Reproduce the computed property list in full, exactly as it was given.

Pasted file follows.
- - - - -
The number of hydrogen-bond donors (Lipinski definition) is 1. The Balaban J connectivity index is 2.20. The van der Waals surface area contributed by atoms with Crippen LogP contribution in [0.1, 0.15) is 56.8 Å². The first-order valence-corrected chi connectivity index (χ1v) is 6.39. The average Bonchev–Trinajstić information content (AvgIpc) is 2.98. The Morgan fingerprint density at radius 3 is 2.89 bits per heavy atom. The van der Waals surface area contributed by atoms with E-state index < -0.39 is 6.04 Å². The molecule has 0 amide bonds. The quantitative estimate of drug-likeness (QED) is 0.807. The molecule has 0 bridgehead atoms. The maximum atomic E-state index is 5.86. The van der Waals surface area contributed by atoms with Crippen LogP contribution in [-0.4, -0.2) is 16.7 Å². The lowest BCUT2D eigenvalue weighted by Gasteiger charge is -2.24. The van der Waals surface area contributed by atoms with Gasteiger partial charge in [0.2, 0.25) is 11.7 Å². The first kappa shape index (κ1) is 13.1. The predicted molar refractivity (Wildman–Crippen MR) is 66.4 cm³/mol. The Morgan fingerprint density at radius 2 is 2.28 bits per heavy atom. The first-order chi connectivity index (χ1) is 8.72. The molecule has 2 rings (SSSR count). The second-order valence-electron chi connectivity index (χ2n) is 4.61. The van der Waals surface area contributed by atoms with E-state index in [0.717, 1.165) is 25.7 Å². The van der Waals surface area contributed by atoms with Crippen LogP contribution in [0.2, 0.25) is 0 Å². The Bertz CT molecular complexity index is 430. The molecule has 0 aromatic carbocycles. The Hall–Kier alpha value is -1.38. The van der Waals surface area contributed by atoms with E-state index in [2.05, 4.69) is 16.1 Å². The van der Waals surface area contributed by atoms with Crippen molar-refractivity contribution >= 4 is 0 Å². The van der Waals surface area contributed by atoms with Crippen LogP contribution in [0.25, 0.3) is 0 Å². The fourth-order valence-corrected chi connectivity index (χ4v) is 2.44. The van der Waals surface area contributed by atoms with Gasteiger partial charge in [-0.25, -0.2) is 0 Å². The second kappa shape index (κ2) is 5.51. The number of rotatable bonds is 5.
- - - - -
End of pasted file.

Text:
The number of hydrogen-bond donors (Lipinski definition) is 1. The Balaban J connectivity index is 2.20. The van der Waals surface area contributed by atoms with Crippen LogP contribution in [0.1, 0.15) is 56.8 Å². The first-order valence-corrected chi connectivity index (χ1v) is 6.39. The average Bonchev–Trinajstić information content (AvgIpc) is 2.98. The Morgan fingerprint density at radius 3 is 2.89 bits per heavy atom. The van der Waals surface area contributed by atoms with E-state index < -0.39 is 6.04 Å². The molecule has 0 amide bonds. The quantitative estimate of drug-likeness (QED) is 0.807. The molecule has 0 bridgehead atoms. The maximum atomic E-state index is 5.86. The van der Waals surface area contributed by atoms with Crippen LogP contribution in [-0.4, -0.2) is 16.7 Å². The lowest BCUT2D eigenvalue weighted by Gasteiger charge is -2.24. The van der Waals surface area contributed by atoms with Gasteiger partial charge in [0.2, 0.25) is 11.7 Å². The first kappa shape index (κ1) is 13.1. The predicted molar refractivity (Wildman–Crippen MR) is 66.4 cm³/mol. The Morgan fingerprint density at radius 2 is 2.28 bits per heavy atom. The first-order chi connectivity index (χ1) is 8.72. The molecule has 2 rings (SSSR count). The second-order valence-electron chi connectivity index (χ2n) is 4.61. The van der Waals surface area contributed by atoms with E-state index in [0.717, 1.165) is 25.7 Å². The van der Waals surface area contributed by atoms with Crippen LogP contribution in [0.2, 0.25) is 0 Å². The Bertz CT molecular complexity index is 430. The molecule has 0 aromatic carbocycles. The Hall–Kier alpha value is -1.38. The van der Waals surface area contributed by atoms with E-state index in [2.05, 4.69) is 16.1 Å². The van der Waals surface area contributed by atoms with Crippen molar-refractivity contribution >= 4 is 0 Å². The van der Waals surface area contributed by atoms with Crippen LogP contribution in [0.25, 0.3) is 0 Å². The fourth-order valence-corrected chi connectivity index (χ4v) is 2.44. The van der Waals surface area contributed by atoms with Gasteiger partial charge in [-0.25, -0.2) is 0 Å². The second kappa shape index (κ2) is 5.51. The number of rotatable bonds is 5.